Any content your organization has needs to have a clear, legible layout. This piece, for instance, is about 3,000 words long. But no paragraph is longer than three sentences, and no section is much longer than 200 words. 

One other way to break things up is with bulleted lists. That’s great to do because:

  • You can include the most pertinent information in the first sentence, making it easy for readers to scan.
  • You can always go a bit more in-depth with a second or third sentence, knowing the reader might not see it. I wouldn’t use more than three sentences, though.
  • The white space on the edge helps give readers’ eyes a break.
  • It can help to pack more information into a smaller amount of space since you’re not writing out full paragraphs.

Working with a Content Agency

If, by this point in the piece, you’re thinking your organization needs help with content marketing in healthcare, don’t fret. Working with an online marketing agency can help take the stress off your marketing team and support your organization in achieving its goals.

But not all marketing agencies are created equal. And with so many out there, I know it can be hard to determine which one is best for you.

The first thing you need to do is decide on your organization’s business goals. Are you looking to boost traffic to your clinic website? Increase elective surgeries at your hospital? Recover your reputation after an embarrassing incident?

Different marketing agencies specialize in different areas, and you want to find one that understands your goals and has a proven track record of helping others achieve similar ones.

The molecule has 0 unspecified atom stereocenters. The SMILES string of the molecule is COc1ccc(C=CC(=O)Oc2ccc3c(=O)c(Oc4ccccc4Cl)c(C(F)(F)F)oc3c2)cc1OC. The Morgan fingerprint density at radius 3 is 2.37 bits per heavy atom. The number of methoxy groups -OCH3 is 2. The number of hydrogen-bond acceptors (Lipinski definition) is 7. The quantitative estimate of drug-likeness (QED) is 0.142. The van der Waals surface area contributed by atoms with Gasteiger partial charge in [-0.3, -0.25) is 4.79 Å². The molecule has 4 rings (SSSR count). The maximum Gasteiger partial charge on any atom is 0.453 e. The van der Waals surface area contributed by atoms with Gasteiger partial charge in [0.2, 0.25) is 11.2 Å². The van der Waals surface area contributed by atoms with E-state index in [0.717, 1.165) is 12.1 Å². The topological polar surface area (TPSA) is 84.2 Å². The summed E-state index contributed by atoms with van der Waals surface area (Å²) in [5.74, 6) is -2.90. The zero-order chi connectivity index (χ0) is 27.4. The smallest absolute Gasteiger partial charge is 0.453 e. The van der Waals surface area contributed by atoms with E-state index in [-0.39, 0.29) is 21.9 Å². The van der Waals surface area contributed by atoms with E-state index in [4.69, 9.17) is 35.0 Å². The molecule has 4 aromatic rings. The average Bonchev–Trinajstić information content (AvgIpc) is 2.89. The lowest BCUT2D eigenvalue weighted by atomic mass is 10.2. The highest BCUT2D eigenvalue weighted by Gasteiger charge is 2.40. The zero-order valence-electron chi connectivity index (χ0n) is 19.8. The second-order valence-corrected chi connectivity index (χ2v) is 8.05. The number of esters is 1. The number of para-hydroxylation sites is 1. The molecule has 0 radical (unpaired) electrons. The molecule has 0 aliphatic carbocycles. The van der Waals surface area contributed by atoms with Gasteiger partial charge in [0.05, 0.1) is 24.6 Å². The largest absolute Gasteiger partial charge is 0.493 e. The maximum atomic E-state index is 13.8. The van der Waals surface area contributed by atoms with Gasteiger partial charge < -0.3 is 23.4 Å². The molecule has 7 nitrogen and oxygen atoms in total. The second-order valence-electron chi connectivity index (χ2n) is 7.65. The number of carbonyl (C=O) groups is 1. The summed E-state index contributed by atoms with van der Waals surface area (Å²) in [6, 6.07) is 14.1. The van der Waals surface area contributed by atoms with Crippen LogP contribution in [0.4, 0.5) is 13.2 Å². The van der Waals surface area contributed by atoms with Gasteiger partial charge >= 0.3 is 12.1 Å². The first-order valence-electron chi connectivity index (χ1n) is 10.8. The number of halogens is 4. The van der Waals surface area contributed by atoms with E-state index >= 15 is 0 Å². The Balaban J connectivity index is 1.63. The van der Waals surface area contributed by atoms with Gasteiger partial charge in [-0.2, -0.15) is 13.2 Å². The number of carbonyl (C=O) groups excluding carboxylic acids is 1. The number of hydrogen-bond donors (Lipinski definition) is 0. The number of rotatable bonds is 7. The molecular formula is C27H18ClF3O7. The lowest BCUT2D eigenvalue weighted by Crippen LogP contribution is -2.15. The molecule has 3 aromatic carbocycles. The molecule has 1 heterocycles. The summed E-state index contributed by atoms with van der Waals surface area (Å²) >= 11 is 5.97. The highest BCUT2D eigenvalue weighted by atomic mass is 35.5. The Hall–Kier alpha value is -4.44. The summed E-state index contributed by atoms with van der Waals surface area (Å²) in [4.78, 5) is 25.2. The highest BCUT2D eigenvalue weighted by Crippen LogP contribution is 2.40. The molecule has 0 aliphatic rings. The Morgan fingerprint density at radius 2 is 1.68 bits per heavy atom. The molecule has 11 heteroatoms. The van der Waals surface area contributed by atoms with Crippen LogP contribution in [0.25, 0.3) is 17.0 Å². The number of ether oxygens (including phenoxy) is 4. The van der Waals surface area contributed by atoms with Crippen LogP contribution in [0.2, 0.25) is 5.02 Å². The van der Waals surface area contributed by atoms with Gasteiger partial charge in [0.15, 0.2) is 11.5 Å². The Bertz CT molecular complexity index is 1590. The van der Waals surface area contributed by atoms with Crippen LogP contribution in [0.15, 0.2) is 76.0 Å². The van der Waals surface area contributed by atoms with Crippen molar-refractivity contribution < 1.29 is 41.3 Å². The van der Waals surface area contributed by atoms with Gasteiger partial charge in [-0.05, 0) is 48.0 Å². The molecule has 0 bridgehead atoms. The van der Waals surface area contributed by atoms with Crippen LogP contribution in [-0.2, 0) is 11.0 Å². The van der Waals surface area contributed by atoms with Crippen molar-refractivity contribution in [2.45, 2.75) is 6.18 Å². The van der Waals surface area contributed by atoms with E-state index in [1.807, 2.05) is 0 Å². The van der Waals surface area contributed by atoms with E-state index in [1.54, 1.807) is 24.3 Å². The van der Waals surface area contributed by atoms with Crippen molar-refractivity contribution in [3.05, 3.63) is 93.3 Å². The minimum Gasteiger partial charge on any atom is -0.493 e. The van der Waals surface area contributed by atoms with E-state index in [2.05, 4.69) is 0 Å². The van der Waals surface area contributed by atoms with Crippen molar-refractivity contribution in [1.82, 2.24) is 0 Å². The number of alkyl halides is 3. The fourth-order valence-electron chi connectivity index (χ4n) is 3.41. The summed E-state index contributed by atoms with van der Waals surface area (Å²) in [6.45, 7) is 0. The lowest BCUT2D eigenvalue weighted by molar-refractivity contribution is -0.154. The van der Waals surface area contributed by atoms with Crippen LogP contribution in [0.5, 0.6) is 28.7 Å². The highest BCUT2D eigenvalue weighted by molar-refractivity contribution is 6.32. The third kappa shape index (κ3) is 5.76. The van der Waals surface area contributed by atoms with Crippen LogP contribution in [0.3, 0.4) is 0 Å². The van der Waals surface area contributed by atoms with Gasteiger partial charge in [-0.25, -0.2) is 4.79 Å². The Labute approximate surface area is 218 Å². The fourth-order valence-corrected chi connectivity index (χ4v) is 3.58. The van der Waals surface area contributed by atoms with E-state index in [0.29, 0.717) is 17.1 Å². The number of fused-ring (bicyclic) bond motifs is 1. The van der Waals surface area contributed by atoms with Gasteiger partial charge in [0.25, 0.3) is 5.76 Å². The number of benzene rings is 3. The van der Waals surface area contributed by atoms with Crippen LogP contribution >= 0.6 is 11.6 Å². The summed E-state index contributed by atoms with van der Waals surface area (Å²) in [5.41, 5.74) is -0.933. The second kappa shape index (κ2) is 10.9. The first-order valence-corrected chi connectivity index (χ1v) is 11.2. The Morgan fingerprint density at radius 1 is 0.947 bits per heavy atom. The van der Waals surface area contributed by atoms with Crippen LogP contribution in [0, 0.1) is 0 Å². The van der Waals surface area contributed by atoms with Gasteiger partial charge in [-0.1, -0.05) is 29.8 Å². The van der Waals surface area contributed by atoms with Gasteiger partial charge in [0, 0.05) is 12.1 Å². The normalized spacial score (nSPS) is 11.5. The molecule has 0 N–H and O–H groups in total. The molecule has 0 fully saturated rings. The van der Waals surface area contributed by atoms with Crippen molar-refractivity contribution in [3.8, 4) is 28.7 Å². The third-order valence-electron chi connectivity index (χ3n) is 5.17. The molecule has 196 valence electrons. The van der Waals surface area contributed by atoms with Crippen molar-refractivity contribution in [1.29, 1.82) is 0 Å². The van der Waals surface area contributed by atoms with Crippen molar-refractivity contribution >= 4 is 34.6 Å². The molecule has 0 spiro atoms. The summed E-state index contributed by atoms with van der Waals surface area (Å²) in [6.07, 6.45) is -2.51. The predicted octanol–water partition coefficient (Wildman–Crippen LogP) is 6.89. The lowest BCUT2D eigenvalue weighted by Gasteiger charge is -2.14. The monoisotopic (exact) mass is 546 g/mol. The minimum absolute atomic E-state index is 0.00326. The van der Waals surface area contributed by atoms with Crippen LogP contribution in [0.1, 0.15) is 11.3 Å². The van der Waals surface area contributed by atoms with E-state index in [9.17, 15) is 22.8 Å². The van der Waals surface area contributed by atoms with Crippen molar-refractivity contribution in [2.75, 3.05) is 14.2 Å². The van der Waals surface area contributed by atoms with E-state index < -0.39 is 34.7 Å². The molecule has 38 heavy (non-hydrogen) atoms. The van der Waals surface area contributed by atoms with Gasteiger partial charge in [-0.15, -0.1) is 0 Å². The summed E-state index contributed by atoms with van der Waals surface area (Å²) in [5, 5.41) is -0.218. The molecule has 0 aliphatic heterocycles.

I’ll lead with the most obvious one – you want an agency with a proven track record of success.

Any agency you investigate should be happy to show off their past work and the successes they’ve achieved for clients. And every agency should have the numbers to back it up, especially when it comes to SEO. 

Beyond numbers, how do you feel about the content the agency produces? Would you trust their articles or share them with a loved one?

A firm doesn’t need to specialize in healthcare marketing in order to do a great job. However, they do need to be able to communicate often complicated scientific ideas into good marketing copy.

Not all agencies can do that, so ask how the agency you’re interviewing handles other research-heavy technical pieces.


One of the hardest parts of SEO is building backlinks. It’s a slow and frustrating process because you have to rely on other websites. This is one of the areas where a marketing agency can really help.

An agency generally has relationships with blogs and websites and can find great and trusted places for your organization to have guest posts.